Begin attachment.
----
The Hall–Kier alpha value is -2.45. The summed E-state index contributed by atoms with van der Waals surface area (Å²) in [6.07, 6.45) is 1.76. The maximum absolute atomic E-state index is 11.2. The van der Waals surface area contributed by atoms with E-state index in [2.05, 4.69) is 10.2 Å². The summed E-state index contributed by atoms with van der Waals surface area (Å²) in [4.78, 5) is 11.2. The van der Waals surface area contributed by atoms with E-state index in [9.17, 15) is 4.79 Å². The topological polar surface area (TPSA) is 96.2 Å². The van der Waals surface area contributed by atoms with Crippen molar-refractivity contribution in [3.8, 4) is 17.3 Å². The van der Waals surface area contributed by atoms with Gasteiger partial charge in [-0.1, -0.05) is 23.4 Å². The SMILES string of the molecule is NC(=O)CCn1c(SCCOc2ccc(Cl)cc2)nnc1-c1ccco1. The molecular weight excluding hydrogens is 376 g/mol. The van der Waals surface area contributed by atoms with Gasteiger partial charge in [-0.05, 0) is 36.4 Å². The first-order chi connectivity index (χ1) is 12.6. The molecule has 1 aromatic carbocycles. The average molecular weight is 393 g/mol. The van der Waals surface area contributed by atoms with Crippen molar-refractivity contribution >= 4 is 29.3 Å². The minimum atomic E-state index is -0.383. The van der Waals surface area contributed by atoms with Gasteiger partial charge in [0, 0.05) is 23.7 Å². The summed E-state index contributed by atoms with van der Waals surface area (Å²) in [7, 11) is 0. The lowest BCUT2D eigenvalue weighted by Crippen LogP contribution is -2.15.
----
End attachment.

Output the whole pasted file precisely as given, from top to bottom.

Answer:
The Hall–Kier alpha value is -2.45. The summed E-state index contributed by atoms with van der Waals surface area (Å²) in [6.07, 6.45) is 1.76. The maximum absolute atomic E-state index is 11.2. The van der Waals surface area contributed by atoms with E-state index in [2.05, 4.69) is 10.2 Å². The summed E-state index contributed by atoms with van der Waals surface area (Å²) in [4.78, 5) is 11.2. The van der Waals surface area contributed by atoms with E-state index in [9.17, 15) is 4.79 Å². The topological polar surface area (TPSA) is 96.2 Å². The van der Waals surface area contributed by atoms with Crippen molar-refractivity contribution in [3.8, 4) is 17.3 Å². The van der Waals surface area contributed by atoms with Gasteiger partial charge in [-0.1, -0.05) is 23.4 Å². The SMILES string of the molecule is NC(=O)CCn1c(SCCOc2ccc(Cl)cc2)nnc1-c1ccco1. The molecular weight excluding hydrogens is 376 g/mol. The van der Waals surface area contributed by atoms with Gasteiger partial charge in [-0.05, 0) is 36.4 Å². The first-order chi connectivity index (χ1) is 12.6. The molecule has 1 aromatic carbocycles. The average molecular weight is 393 g/mol. The van der Waals surface area contributed by atoms with Crippen molar-refractivity contribution >= 4 is 29.3 Å². The minimum atomic E-state index is -0.383. The van der Waals surface area contributed by atoms with Gasteiger partial charge in [0, 0.05) is 23.7 Å². The summed E-state index contributed by atoms with van der Waals surface area (Å²) in [7, 11) is 0. The lowest BCUT2D eigenvalue weighted by Crippen LogP contribution is -2.15.